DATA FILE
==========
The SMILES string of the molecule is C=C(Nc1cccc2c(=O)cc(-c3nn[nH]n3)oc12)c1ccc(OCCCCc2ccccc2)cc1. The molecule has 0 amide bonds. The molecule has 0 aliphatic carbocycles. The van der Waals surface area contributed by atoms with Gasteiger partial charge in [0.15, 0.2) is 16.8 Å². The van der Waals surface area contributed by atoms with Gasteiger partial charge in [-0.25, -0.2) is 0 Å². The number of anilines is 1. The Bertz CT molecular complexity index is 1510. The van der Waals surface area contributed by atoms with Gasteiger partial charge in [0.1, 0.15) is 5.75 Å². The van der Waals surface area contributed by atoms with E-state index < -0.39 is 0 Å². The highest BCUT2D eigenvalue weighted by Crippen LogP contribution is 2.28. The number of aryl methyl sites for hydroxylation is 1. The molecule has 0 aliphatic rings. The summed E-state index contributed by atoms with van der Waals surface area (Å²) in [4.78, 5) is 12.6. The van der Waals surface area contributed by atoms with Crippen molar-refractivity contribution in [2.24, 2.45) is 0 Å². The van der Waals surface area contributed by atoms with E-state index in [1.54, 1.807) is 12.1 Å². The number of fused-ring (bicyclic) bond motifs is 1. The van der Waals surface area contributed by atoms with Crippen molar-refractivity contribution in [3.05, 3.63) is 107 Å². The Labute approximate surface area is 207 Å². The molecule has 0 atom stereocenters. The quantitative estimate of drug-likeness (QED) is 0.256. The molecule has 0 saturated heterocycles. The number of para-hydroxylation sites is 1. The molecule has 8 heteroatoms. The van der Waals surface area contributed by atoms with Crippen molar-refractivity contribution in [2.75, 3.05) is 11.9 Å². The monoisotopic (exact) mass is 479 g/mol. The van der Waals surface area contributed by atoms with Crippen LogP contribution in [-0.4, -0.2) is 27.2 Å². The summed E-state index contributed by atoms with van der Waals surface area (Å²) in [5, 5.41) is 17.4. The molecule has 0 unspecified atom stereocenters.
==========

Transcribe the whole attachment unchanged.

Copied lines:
The SMILES string of the molecule is C=C(Nc1cccc2c(=O)cc(-c3nn[nH]n3)oc12)c1ccc(OCCCCc2ccccc2)cc1. The molecule has 0 amide bonds. The molecule has 0 aliphatic carbocycles. The van der Waals surface area contributed by atoms with Gasteiger partial charge in [0.15, 0.2) is 16.8 Å². The van der Waals surface area contributed by atoms with Gasteiger partial charge in [-0.25, -0.2) is 0 Å². The number of anilines is 1. The Bertz CT molecular complexity index is 1510. The van der Waals surface area contributed by atoms with Gasteiger partial charge in [0.1, 0.15) is 5.75 Å². The van der Waals surface area contributed by atoms with E-state index < -0.39 is 0 Å². The highest BCUT2D eigenvalue weighted by Crippen LogP contribution is 2.28. The number of aryl methyl sites for hydroxylation is 1. The molecule has 0 aliphatic rings. The summed E-state index contributed by atoms with van der Waals surface area (Å²) in [4.78, 5) is 12.6. The van der Waals surface area contributed by atoms with Crippen molar-refractivity contribution in [2.24, 2.45) is 0 Å². The van der Waals surface area contributed by atoms with E-state index in [1.54, 1.807) is 12.1 Å². The number of fused-ring (bicyclic) bond motifs is 1. The van der Waals surface area contributed by atoms with Crippen molar-refractivity contribution in [3.05, 3.63) is 107 Å². The Labute approximate surface area is 207 Å². The molecule has 0 atom stereocenters. The quantitative estimate of drug-likeness (QED) is 0.256. The molecule has 0 saturated heterocycles. The number of para-hydroxylation sites is 1. The molecule has 8 heteroatoms. The van der Waals surface area contributed by atoms with Crippen molar-refractivity contribution in [2.75, 3.05) is 11.9 Å². The monoisotopic (exact) mass is 479 g/mol. The van der Waals surface area contributed by atoms with Crippen LogP contribution in [-0.4, -0.2) is 27.2 Å². The summed E-state index contributed by atoms with van der Waals surface area (Å²) in [5, 5.41) is 17.4. The molecule has 0 unspecified atom stereocenters.